We're just listening to one man. This is the entire families involved, and I think it shows God's love for the family. That's right. And so you fast forward from Adam and Eve to Jesus's world 2,000 years ago, and woman had lost that sense of honor in the culture. I always say the Middle East is an honor shame society. They're an honor shame culture.

So being honorable is everything, being shamed or shameful is everything. So Jesus is born into a world where woman has been located and lowered into shame. And so what I talk about throughout the Jesus and women series is that in every interaction we have in all four gospels of Jesus and a woman, he's bringing two things into her life. He is adamant, persistent, and consistent to bring two things into her life. It doesn't matter if it's the Samaritan woman, the Syrophoenician woman, Mary, it doesn't matter. He's bringing justice and righteousness to her, Mishpat and Zedekah in Hebrew.

And so we think in what way is he bringing justice and righteousness? And what happened? Like why that fall?

What happened? I traced that in week two of the series, but we see it really begin to happen in the intertestamental period, the 400 years between Malachi, the last book of the Old Testament, and Matthew, the first book of the New Testament. That little white page in our Bibles that's blank, a whole lot went down. Silence for 400 years.

A whole lot happened during that 400 years. And there were various teachers that came on the scene that started teaching things like women aren't safe, don't really trust women. If you give her money, you better count all of it before she goes to market because she may not bring the right change back. You have rabbis saying things like, don't talk a lot to a woman, even your own wife. That's not really good for marriages and things like that.

I remember reading one- That would be the opposite of the truth. Yeah. And I remember reading one Hebrew scholar said that there was a time that they doubted that a woman had a soul. And I was like, what?

Absolutely. When you look at Adam and Eve and think, how could you think that? We were both made in God's image. And one distinction in the way we understand the biblical terms here in the West versus in the Middle East is when we think of justice, we think lady justice and we think the scales and we usually think of justice in terms of equality, but biblical justice is vertical.

It's not horizontal. And biblical justice happens when the honorable reaches down to the shameful, lifts them out of their shame, restores their honor and sends them forward in shame. This is Jesus. And this is Jesus in women. Just that image.

Yeah. When you said Jesus brings two things, one of them justice. Now you explain justice, this vertical thing as a man and as a husband and as a father, that hits me right in the face.

Like, wait, wait, wait. So, so if I'm going to love and like Christ loved the church, Ephesians five, that's what I'm going to do. I'm going to lift up my wife. I'm going to lift up my daughters. Actually, any woman in our church, you name it, should have a sense that me as a Christian man does the same thing Jesus does. That she feels honored.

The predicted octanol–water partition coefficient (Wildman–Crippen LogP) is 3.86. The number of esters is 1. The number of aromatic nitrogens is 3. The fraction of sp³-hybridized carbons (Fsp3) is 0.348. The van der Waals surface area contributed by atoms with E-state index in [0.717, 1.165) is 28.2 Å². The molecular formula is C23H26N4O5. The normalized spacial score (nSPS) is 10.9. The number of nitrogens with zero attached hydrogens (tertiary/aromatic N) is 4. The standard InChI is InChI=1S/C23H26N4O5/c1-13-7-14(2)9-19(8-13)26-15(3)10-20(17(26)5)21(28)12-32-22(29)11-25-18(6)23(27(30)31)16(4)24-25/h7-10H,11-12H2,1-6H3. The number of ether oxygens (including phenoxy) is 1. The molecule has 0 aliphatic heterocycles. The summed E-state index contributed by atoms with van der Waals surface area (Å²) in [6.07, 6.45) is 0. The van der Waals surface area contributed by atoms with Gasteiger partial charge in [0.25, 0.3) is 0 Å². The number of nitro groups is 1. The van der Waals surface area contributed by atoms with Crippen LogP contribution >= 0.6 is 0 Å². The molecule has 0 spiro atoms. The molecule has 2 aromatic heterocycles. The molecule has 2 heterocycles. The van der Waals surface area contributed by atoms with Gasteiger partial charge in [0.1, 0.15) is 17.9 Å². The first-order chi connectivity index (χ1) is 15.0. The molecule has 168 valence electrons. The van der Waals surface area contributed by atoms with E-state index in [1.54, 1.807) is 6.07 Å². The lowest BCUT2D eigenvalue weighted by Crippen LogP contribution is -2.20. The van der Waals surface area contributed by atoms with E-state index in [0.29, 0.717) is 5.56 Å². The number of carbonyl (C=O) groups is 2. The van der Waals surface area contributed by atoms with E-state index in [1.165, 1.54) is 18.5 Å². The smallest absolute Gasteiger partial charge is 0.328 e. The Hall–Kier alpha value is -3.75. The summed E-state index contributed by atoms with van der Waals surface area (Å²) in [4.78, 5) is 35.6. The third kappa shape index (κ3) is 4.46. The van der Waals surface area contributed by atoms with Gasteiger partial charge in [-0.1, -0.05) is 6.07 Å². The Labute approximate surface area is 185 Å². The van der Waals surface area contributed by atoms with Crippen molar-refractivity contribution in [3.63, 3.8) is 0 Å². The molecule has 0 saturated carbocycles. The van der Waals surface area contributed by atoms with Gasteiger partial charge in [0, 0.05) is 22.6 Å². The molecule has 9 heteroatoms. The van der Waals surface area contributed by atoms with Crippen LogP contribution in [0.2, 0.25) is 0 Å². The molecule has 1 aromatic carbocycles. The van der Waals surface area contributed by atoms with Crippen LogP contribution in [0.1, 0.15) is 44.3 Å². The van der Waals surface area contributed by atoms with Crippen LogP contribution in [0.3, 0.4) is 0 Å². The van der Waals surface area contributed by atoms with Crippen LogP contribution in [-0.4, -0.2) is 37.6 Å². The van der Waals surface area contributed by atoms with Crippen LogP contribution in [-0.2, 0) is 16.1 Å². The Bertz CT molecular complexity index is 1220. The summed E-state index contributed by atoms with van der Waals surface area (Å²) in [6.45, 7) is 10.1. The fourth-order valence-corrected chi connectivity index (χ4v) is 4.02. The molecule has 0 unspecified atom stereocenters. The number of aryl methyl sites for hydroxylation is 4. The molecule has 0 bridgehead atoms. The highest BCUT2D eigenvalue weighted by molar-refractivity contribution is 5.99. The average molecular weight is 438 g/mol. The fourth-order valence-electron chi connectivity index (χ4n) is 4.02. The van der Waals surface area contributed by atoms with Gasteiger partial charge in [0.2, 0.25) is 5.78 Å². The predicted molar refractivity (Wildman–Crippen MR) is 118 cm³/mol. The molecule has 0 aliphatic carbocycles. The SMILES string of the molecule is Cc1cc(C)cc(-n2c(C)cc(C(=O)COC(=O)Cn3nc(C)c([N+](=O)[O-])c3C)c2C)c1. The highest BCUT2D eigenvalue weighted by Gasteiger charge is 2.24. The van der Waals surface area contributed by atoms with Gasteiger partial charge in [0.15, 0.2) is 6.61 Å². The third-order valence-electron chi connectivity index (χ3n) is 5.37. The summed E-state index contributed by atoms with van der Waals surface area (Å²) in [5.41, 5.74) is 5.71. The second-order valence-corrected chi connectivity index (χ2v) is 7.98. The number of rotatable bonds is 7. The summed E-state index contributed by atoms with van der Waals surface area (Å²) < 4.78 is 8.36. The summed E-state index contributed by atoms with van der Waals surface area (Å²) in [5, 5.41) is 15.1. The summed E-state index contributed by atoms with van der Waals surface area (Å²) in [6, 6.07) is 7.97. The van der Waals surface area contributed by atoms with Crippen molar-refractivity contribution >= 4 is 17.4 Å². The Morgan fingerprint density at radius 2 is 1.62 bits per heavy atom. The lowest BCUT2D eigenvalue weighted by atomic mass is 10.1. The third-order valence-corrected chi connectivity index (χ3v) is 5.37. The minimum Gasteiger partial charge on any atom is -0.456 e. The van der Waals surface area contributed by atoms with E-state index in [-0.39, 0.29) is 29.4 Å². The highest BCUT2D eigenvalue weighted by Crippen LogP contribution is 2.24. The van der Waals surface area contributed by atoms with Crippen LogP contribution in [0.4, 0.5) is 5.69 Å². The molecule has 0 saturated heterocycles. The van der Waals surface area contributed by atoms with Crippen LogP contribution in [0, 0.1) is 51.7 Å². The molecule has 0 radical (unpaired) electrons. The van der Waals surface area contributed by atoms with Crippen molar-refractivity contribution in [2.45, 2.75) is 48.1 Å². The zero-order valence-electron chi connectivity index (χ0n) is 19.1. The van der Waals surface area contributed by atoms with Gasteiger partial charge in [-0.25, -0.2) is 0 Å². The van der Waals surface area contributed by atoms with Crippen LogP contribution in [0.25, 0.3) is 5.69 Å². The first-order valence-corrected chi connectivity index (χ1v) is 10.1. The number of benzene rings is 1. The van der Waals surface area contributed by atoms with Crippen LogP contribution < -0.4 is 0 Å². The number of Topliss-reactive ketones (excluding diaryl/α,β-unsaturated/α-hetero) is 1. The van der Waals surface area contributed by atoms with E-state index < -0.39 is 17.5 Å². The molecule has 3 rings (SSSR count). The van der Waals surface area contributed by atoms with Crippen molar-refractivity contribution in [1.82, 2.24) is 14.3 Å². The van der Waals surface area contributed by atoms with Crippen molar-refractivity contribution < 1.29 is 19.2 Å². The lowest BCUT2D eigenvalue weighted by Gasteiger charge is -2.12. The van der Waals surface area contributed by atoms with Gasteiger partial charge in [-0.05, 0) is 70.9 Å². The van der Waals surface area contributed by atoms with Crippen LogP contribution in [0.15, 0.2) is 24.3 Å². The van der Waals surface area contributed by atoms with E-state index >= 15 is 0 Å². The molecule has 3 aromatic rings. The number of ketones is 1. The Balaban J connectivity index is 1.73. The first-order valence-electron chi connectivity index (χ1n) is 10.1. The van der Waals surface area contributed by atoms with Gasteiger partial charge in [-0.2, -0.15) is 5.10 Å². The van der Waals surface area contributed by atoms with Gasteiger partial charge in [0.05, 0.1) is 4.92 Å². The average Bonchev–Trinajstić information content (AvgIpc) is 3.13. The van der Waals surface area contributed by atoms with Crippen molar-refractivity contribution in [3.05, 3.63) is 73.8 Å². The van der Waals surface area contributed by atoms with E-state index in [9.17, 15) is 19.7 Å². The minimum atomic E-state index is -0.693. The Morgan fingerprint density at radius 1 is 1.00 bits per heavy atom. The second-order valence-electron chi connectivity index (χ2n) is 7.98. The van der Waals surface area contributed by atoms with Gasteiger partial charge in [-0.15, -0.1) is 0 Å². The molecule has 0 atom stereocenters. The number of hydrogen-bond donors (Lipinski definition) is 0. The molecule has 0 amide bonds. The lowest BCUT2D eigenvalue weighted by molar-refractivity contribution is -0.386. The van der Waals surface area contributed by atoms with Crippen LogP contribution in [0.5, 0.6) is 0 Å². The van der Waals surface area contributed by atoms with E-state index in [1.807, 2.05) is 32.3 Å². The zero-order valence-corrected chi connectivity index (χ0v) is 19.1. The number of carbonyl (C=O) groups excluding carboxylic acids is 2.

She feels lifted up. We would probably never use the word justice because that's not how we think of it in this term, but that's what real justice is. That's what I'm called to do as a husband, as a dad, right? Absolutely. Well said. This is a great interview, isn't it? I'm having fun. Yeah, me too. That's all on you, hun. I mean, again, we haven't even, we just barely touched the surface, but I'm thinking, have you felt that with me? Yeah, of course I do. Oh, good.

Because I was thinking you're going to say, not very often. No, I totally do. I feel like you're always cheering me on. You're always pushing me forward. You're always speaking life into me. I feel like you're very much like what Jesus would say. Like you can do this, Ann, and I see you.

And I think that's what women are longing. Like, God, do you see me? Do you see what I'm going through? God, do you believe in me?

Do you think I have what it takes to live out the call that you've put on my life? Like I look at you, Christy, and I think, oh, Jesus put that in you, that desire for His Word, for truth. You're a teacher.

You're a scholar. And look what you're living. Like He's brought that. And now you're spreading that all around the world. And so I love hearing that. Well, it's interesting. I don't know half of what you're going to tell us. I mean, I know a little bit, but I haven't studied it like you have, but I've studied it enough to know that Jesus really did change.

He was radical in the way He approached and elevated women in that culture. And I remember seminary days. I don't know if you were born yet, but this was early 80s. And there was a show on TV, and we lived in LA, and it was called LA Law. Do you remember that?

Oh, yeah. I don't remember the actress, but she was very famous and did a great job. And I remember reading a quote by her who I sort of, you know, recognized like, oh, she's on LA Law.

She's a, you know, known actress. And she said, I'll never become a member of a church because of what Jesus did to women. That was her quote. And I may get an exactly, but the second half is exactly what she said, because of what Jesus did to women. I remember if I had five minutes, I would go, you may make other choices why you don't want to become a Christ follower, but there's no way that is true. You don't understand what you're saying because you would want to follow Him if you understood what He, and I'm not saying the church has represented that or we as men have represented that well, but you're helping us understand, man, just what He did vertically for justice to raise the shameful in that culture up to honors, man, that's what Jesus did, right? So let's go back to that. We have these 400 years where all of a sudden the culture shifted and women are being dishonored.